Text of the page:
Through providing an immersive and participatory ­experience, the installation attempted to raise some fundamental, yet urgent, questions. Arendt tells us the importance of being with others in the crowd within the public realm in which human plurality can give action a collective agency that might be able to bring about change and create new history. In the status quo of contemporary domination of technocratic ideology and practices, how can we act while the already faint plurality among humans is being equalized, unified, quantified, categorized and even predicted? What is the condition of being able to biologically and socially survive in such a time? What does it mean to be a human living, surviving and acting in the technologically made world?

Person looking at faces projected on a wall
Three visitors are interacting with the installation. Their images, the frames, the live-streamed videos from YouTube and the beep sounds construct the “worlds” sustained by the visitors’ biological beings, and defined by machine—the installation.

Aren’t we human?

The concluded research project and the installation have been an ongoing attempt to critically reflect upon the question of our being in the state of the world both through and for design practice. The naming of the installation is a homage to Arendt’s thinking, which has been a profound inspiration to revisit and to rethink the relationships among human, design and the man-made world. What is being unfolded through the attempt of reasoning Arend’s conception of the human condition, is perhaps the perspective of seeing design as part of what human is.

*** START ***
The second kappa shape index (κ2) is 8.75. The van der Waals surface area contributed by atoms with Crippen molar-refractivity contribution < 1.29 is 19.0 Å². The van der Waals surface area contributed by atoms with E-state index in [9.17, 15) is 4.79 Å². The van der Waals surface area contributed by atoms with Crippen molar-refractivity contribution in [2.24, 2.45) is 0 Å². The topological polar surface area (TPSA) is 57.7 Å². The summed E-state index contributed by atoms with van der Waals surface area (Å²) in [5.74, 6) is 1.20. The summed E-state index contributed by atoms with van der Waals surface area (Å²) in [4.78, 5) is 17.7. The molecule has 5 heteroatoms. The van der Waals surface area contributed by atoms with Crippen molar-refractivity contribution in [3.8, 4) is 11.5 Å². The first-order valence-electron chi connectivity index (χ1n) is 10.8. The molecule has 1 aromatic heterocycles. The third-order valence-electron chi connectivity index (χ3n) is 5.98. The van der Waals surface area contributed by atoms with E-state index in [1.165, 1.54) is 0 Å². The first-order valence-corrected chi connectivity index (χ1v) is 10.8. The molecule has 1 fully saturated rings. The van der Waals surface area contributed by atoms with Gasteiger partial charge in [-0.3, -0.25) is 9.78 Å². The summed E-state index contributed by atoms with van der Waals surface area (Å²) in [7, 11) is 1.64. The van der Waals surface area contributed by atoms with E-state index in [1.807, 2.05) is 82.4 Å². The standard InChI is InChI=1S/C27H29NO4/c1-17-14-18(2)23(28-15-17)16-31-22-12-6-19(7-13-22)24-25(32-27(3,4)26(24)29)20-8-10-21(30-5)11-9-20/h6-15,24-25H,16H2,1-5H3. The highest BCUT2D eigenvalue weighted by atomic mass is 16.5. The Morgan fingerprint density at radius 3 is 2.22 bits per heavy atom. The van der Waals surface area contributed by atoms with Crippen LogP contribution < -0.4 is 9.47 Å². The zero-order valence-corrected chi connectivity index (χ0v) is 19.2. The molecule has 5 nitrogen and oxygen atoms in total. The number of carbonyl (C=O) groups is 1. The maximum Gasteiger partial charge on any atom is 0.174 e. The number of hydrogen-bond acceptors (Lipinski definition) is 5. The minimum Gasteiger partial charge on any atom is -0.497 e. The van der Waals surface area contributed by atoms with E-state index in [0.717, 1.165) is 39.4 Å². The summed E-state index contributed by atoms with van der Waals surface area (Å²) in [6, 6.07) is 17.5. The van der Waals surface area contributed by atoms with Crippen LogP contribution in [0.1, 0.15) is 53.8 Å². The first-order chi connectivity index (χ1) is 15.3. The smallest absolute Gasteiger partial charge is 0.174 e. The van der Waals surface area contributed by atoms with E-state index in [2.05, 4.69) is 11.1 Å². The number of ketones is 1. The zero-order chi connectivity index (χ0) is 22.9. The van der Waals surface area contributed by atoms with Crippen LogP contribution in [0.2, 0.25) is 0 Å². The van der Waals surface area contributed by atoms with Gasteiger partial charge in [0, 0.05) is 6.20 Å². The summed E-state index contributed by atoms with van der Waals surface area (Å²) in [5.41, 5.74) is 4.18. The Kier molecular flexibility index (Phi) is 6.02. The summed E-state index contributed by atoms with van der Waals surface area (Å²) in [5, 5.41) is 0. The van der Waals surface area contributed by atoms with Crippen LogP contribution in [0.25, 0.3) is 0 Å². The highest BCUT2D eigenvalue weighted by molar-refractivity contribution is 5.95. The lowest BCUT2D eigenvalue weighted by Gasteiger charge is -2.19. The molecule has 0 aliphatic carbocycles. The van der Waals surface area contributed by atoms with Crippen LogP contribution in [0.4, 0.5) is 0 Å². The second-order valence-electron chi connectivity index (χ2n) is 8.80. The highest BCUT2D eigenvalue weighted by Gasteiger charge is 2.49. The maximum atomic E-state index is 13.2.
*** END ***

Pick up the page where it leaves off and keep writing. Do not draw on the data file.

As mentioned earlier, if we see design from Arendt’s view, that the activity of work is humans’ ability to make material and immaterial things according to the blueprints and technical procedures in mind, which constitutes the artificial world where we use, share and encounter each other, one realizes that the act of making such world is the act of designing. And design is essentially technological, while technology is design-oriented. That is to say, the artificial world—hence the designed world—we created, has performatively consequential impacts on all dimensions of everyday lives ranging from human psyche to inhabited ­surroundings, and from personhood to politics. At the moment, the per­formativity of the design of technology—especially Artificial Intelligence—is becoming evident in the ongoing progress of deploying ubiquitous information apparatuses in all the corners of our everyday lives. Information technology provides us with almost unlimited virtual spaces to make our own worlds, which have no physical weight but psychological gravity. Drifting in a time in which the global technological agenda has been advancing from the so-called Internet of Things to Internet of Emotions, willingly or not, we are being molded by what we have been casting.

As the species that has the capacities to make the world and has been inevitably designed by such a world, we are on the critical edge of facing global economical, technological and socio-political consequences brought by the things we made. Seeing design as part of what human is is to reason what is designing and what is designed in the modern construction of the world, and what it is to be a human being. As Arendt’s call for us “to think what we are doing” in the beginning of The Human Condition, aren’t we supposed to think what we are designing?


  1. Arendt, H. & Canovan M. (1998) The Human Condition. Chicago: University of Chicago Press.
  2. Colomina, B. & Wigley M. (2016) Are We Human?: Notes on an Archaeology of Design. Lars Müller Publishers.
  3. Fry, T. (2012) Becoming Human by Design. London: Berg, 2012.
  4. Tang, A. C. (2018) Critical Reflection: Reflective Roaming – Design, Ubiquitous Fantasy, Everyday Reality. 1st ed. Bergen, Norway.